1.1 This test method covers the determination of the dissolved gases methane, ethane, ethylene, and propane in drinking, waste, and ground waters, including domestic wells and commercial wells in the vicinity of oil and gas exploration and operations, including hydraulic fracturing, waste water injection, well closure, and reclamation. Dissolved gases in water can be analyzed up to the saturation concentration. If the water is super saturated at one atmosphere and 25C with a target dissolved gas, the sample would require dilution. This test method has an analytical range from 10 to 11 000 g/L for methane and 10 to 5000 g/L for ethane, ethylene, and propane. 1.2 This test method is applicable to samples collected at a nominal ambient pressure. Samples collected under high pressures, that is, above ambient pressure, cannot be accurately analyzed using this test method. 1.3 This test method is applicable to a variety of dissolved gases; however, for the present test method, only methane, ethane, ethylene, and propane were validated. To validate for a gas not listed in this test method, the analyst would need to establish the saturation concentration of the new gas and establish a valid curve, method detection limits, and demonstration of capability following the procedures outlined in this test method. 1.4 It is the analysts responsibility to ensure the validity of the test method for dissolved gases other than methane, ethane, ethylene, and propane and other sample matrices. 1.5 Units-The values stated in SI units are to be regarded as the standard. No other units of measurement are included in this standard. 1.6 A single laboratory study was done to establish precision and bias for the surrogate. ASTM rules state that a test method can be approved with one laboratory with the approval of the results advisor and as long as an interlaboratory study is done within five years of the test method getting a designation. 1.7 This standard does not purport to address all of the safety concerns, if any, associated with its use. It is the responsibility of the user of this standard to establish appropriate safety and health practices and determine the applicability of regulatory limitations prior to use.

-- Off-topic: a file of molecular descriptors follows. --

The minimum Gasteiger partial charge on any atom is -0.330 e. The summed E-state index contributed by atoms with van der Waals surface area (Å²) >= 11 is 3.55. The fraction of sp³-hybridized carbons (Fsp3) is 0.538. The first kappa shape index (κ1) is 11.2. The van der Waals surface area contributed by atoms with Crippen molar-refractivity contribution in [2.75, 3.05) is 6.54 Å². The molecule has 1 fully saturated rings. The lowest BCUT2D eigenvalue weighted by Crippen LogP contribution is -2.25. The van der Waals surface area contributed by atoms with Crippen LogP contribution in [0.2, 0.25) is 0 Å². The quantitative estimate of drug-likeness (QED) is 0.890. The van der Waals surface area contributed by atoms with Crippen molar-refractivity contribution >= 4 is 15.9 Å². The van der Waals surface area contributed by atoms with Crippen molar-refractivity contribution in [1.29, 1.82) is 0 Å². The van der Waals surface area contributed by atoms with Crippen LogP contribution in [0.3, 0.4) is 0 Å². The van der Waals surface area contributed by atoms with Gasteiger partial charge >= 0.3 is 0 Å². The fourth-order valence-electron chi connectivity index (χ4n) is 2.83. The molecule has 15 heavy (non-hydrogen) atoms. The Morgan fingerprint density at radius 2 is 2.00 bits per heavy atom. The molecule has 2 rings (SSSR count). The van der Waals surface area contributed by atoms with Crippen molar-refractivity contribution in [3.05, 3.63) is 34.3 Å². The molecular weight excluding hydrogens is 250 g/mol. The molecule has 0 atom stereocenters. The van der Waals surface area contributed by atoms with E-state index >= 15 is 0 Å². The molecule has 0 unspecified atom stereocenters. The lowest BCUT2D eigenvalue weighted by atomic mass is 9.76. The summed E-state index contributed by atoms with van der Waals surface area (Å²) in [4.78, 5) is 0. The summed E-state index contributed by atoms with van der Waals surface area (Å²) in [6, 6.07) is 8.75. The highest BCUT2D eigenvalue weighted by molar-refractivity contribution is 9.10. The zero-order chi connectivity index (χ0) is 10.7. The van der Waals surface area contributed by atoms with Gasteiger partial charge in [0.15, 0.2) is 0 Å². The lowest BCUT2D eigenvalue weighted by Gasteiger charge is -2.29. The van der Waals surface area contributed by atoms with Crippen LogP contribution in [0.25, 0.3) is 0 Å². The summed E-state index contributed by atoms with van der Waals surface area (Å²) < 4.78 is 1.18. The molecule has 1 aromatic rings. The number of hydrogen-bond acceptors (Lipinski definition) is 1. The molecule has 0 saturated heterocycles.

Keywordsdissolved gas; headspace; flame ionization; ground water; drinking water; domestic well water; methane; ethane; ethylene; propane; light hydrocarbons; aqueous
Hydraulic fracturing in conjunction with horizontal drilling to tap natural gas reservoirs has sometimes caused issues with dissolved gas contamination of drinking water. Dissolved gases can be hazardous both to the environment and humans. The Robert S. Kerr EPA laboratory developed a standard operating procedure, RSK-175, to test for dissolved gases through static headspace sampling. However, as these compounds are extremely volatile, a closed sampling system is required. Furthermore, RSK-175 is a standard operating procedure and not a formal test method; thus, testing procedures for dissolved gases have had a wide range of implementations. This test method is being proposed to determine quantitatively dissolved gases in both ground and drinking water reservoirs.Back to Top